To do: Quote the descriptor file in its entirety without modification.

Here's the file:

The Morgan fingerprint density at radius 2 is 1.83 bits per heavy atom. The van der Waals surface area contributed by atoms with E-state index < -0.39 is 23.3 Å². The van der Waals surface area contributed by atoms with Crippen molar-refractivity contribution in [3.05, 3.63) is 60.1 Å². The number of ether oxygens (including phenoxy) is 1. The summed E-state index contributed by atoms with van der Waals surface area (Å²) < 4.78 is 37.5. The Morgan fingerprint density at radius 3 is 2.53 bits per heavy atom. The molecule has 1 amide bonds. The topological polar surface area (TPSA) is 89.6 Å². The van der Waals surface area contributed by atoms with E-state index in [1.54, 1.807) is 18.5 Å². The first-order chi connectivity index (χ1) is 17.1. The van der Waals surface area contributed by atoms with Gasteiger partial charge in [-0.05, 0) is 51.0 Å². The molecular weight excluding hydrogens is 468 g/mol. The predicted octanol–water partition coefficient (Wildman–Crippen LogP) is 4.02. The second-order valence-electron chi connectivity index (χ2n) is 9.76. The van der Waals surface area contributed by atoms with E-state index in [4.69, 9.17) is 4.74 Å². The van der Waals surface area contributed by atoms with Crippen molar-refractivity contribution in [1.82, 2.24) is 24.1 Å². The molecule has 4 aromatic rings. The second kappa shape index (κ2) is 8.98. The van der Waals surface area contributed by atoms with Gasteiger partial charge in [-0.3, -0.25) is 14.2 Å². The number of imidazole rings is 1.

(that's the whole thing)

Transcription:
The Morgan fingerprint density at radius 2 is 1.83 bits per heavy atom. The van der Waals surface area contributed by atoms with E-state index < -0.39 is 23.3 Å². The van der Waals surface area contributed by atoms with Crippen molar-refractivity contribution in [3.05, 3.63) is 60.1 Å². The number of ether oxygens (including phenoxy) is 1. The summed E-state index contributed by atoms with van der Waals surface area (Å²) < 4.78 is 37.5. The Morgan fingerprint density at radius 3 is 2.53 bits per heavy atom. The molecule has 1 amide bonds. The topological polar surface area (TPSA) is 89.6 Å². The van der Waals surface area contributed by atoms with E-state index in [1.54, 1.807) is 18.5 Å². The first-order chi connectivity index (χ1) is 17.1. The van der Waals surface area contributed by atoms with Gasteiger partial charge in [-0.05, 0) is 51.0 Å². The molecular weight excluding hydrogens is 468 g/mol. The predicted octanol–water partition coefficient (Wildman–Crippen LogP) is 4.02. The second-order valence-electron chi connectivity index (χ2n) is 9.76. The van der Waals surface area contributed by atoms with E-state index in [4.69, 9.17) is 4.74 Å². The van der Waals surface area contributed by atoms with Crippen molar-refractivity contribution in [1.82, 2.24) is 24.1 Å². The molecule has 4 aromatic rings. The second kappa shape index (κ2) is 8.98. The van der Waals surface area contributed by atoms with Gasteiger partial charge in [-0.3, -0.25) is 14.2 Å². The number of imidazole rings is 1.